Workstream Gains Merger Partner, Loses Board Member

By Staff Report

Feb. 14, 2008

HR software company Workstream has landed a merger partner, but has lost a highly touted board member.

On Wednesday, February 13, Workstream said it signed an agreement to merge with the operating holding company of Empagio, which owns the venerable payroll application Tesseract.

But on February 9, prominent Stanford University business professor Jeffrey Pfeffer resigned from Workstream’s board of directors, according to a public filing with the U.S. Securities and Exchange Commission. Pfeffer’s tenure was brief: Workstream announced his appointment to the board on January 4.

Pfeffer didn’t immediately return a call seeking comment.

Gary Damiano, Workstream’s senior vice president of marketing, said the merger factored into Pfeffer’s resignation. Pfeffer faced playing a more limited role than he was expecting, Damiano said. “We’re disappointed,” he said.

On the other hand, Workstream is pleased with the merger agreement it has signed with Empagio.

“The combination of Workstream with Empagio catapults our company to one of the top three human capital management (HCM) providers overnight, and accelerates our transformation as we immediately become the only HCM company with a payroll services capability across North America,” Workstream executive chairman Michael Mullarkey said in a statement.

The combined company will serve more than 600 Fortune 2,000 firms, including such big names as Wells Fargo, Miller Brewing and United Airlines, according to a statement from Workstream and Empagio.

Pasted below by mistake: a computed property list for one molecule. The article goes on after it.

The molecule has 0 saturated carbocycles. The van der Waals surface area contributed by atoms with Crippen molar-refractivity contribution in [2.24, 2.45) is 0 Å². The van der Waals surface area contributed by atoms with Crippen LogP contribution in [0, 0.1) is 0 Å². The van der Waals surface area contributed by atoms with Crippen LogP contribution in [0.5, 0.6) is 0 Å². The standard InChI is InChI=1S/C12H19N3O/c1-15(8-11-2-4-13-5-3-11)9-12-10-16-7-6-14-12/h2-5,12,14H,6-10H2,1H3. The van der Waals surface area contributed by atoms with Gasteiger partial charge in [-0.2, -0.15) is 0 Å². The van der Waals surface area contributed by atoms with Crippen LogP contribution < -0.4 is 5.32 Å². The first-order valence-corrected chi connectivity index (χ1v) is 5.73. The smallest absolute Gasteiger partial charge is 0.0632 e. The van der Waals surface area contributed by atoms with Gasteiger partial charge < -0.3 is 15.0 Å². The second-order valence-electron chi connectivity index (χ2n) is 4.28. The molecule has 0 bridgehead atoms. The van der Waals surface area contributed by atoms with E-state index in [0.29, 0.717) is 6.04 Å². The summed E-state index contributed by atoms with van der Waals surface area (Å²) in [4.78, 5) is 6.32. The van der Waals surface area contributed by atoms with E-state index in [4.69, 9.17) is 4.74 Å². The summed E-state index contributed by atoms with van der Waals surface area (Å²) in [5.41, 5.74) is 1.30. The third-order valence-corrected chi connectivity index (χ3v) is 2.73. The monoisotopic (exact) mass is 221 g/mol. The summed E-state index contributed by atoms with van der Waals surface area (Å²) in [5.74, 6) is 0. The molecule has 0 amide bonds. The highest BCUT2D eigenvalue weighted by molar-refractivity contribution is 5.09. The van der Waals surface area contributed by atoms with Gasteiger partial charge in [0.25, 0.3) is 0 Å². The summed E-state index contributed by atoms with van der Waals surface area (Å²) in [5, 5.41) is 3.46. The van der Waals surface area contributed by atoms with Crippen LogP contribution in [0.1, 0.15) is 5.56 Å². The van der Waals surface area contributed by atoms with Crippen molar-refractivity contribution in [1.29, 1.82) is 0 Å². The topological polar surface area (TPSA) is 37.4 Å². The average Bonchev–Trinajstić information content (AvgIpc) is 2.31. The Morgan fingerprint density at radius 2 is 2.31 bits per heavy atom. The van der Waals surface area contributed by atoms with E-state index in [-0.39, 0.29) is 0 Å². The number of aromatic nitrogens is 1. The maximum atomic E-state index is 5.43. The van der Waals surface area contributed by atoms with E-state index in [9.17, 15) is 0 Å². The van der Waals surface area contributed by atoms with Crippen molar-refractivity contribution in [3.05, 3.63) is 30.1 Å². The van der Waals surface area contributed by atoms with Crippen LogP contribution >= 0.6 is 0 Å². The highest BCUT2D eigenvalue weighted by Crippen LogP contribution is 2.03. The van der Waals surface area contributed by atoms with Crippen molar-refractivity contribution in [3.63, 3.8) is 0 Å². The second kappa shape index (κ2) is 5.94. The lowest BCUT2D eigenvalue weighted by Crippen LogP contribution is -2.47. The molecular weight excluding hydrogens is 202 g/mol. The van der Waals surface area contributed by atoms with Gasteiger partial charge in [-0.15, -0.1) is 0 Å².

Under the terms of the deal, Empagio will own 75 percent of the combined entity, while Workstream will own 25 percent. Empagio CEO Seth Bernstein will become a 60 percent majority shareholder of the company. Bernstein also is slated to become CEO of the combined company.

The deal is subject to closing conditions, including governmental approvals. It is expected to close during the second half of 2008.

Workstream is one of many players in the hot talent management software market. That market refers to applications for key HR tasks such as recruiting and performance management. Talent management applications are among the fastest-growing products within the HR software arena, which is itself the fastest-growing category of business software.

Damiano portrayed the combination of Workstream and Empagio as a good fit, in that Empagio focuses on more transactional tasks such as payroll and time and attendance while Workstream’s applications are for more strategic functions such as performance and compensation management.

News of the agreement ends weeks of speculation in the HR technology arena. Workstream first announced in late December that it he had received an “an unsolicited offer from a U.S.-based payroll business to determine the viability of a merger.”

Other companies suspected of being the suitor included ADP and Paychex.

Lisa Rowan, an analyst with research firm IDC, said the deal should calm customer worries that Workstream isn’t a viable vendor.

“It shores them up financially,” she says.

Workstream reported net income of $782,411 for the three months ended November 30. But for the six months ended November 30, it posted a net loss of $4.7 million. Workstream also laid off about 15 percent of its workers in recent weeks, Damiano said. Workstream’s headcount is now about 200 employees, he said.

Ed Frauenheim

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